Baz Luhrmann has used a vast array of media techniques to attract a modern audience to his film adaptation of Shakespeare’s ‘Romeo and Juliet’. The opening of the film features a 20th century television news report. Luhrmann has chosen to cast a black American female newsreader, contradicting our expectations of a white English cast throughout. We get a very different cast from the one we would predict; Romeo and Juliet are white, as we would have thought, but with American accents. There are some surprising choices from the casting department. Mercutio, Romeo’s best friend, is black and acts like a typical 20th century young black male. The casting of the Capulet gang is interesting; they are all Hispanic in appearance and unpleasant in character. Tybalt in particular is named as ‘the prince of cats’ and has an overpowering air about him. Tybalt’s role appears to have been paired with that of Benvolio, as they are the most prominent members of their families. The Montague’s are all cast as distinctly white Americans; this diversity in casting seems to reflect our modern multicultural society.Order now
The Montague boys are relaxed in appearance; they wear Hawaiian shirts and act like foolish young men. The Capulets are slicker, controlled and Tybalt especially has a toned physique. We are not given the names of the other two young Montagues or the third Capulet. They are obviously not key characters in the film so naming them seems unnecessary.
Once the newsreader has introduced the story by reading the original prologue, we are further introduced to the film. The reason a news report is used is that this is a media familiar to any audience and it highlights the serious side of an essentially entertaining film. The news is well known as factual and serious.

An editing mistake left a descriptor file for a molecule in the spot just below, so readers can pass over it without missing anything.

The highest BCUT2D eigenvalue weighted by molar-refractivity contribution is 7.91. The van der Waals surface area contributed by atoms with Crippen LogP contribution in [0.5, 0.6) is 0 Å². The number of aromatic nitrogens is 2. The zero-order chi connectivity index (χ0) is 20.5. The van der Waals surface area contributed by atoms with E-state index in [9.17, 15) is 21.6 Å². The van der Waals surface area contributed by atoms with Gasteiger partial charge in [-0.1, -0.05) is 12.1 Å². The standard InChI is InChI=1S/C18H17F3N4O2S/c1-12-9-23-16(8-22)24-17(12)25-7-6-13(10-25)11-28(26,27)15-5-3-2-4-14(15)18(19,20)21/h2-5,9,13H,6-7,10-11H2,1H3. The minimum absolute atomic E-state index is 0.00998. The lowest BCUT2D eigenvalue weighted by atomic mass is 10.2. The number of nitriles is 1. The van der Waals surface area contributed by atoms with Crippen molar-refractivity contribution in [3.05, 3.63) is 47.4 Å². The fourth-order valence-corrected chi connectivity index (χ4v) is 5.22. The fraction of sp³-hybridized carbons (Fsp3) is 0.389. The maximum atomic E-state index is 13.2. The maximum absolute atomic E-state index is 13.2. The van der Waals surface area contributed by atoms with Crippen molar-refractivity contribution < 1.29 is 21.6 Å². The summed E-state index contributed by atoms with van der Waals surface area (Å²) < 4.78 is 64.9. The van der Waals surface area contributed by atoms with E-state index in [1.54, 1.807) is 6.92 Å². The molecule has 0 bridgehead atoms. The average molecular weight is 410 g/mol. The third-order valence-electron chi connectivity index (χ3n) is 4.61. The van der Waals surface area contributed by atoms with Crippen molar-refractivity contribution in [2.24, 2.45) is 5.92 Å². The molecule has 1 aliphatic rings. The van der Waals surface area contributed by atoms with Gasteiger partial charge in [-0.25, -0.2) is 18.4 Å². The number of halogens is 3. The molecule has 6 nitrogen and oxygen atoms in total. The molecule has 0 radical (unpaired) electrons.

From an unremarkable opening we are taken to an increasingly sped up montage of clips from the film. The most dramatic are selected and packed into this short burst to illustrate how the film is to take shape. This is also a visual representation of the prologue; useful to those who find it difficult to get to grips with being thrown straight into Shakespeare’s language.
The following conflict between Capulet and Montague takes place at a fuel station alongside a busy highway. This first scene brings us immediately into the bitter feud between families; the music and actions of the two gangs parallel a western film. Baz Luhrmann has taken advantage of his young media-savvy audience by using a style and techniques they will be aware of. Tybalt’s persistent fighting with the Montagues is much like the typical ‘pistols at dawn’ scenario you find in most westerns. The heavily classical guitar-based music that features at Tybalt’s entrance also brings this western sparring tension to the scene. Music plays an essential part in the film, it seems to make time pass faster and adds much suspense to the film. Watched without the music the film appears much longer and far less dramatic.
To set the scene in such a busy urban area brings more attention to their violence; highlighting how central the feud is to Verona. The Capulets are clearly geared up to fight. They appear to have been well trained with muscular physiques and great skill in the handling of weaponry. They dress like gangsters, with their sly appearance. The expensive looking suits turn back to reveal either tight tops featuring religious images or shirts. Their formal dress gives them an air of suave sophistication, which the Montagues lack. The Montagues are far too casual to match up to the dangerous image presented by the Capulets. They wear Hawaiian shirts, one even unbuttoned to reveal bare chest. They have more rebellious styles of hair; pink, shaved and bleached. Luhrmann uses the images of the families to make one appear submissive and docile while the other is unscrupulous and aggressive. The Capulet’s have quite clearly been portrayed as the ‘baddies’ of the story.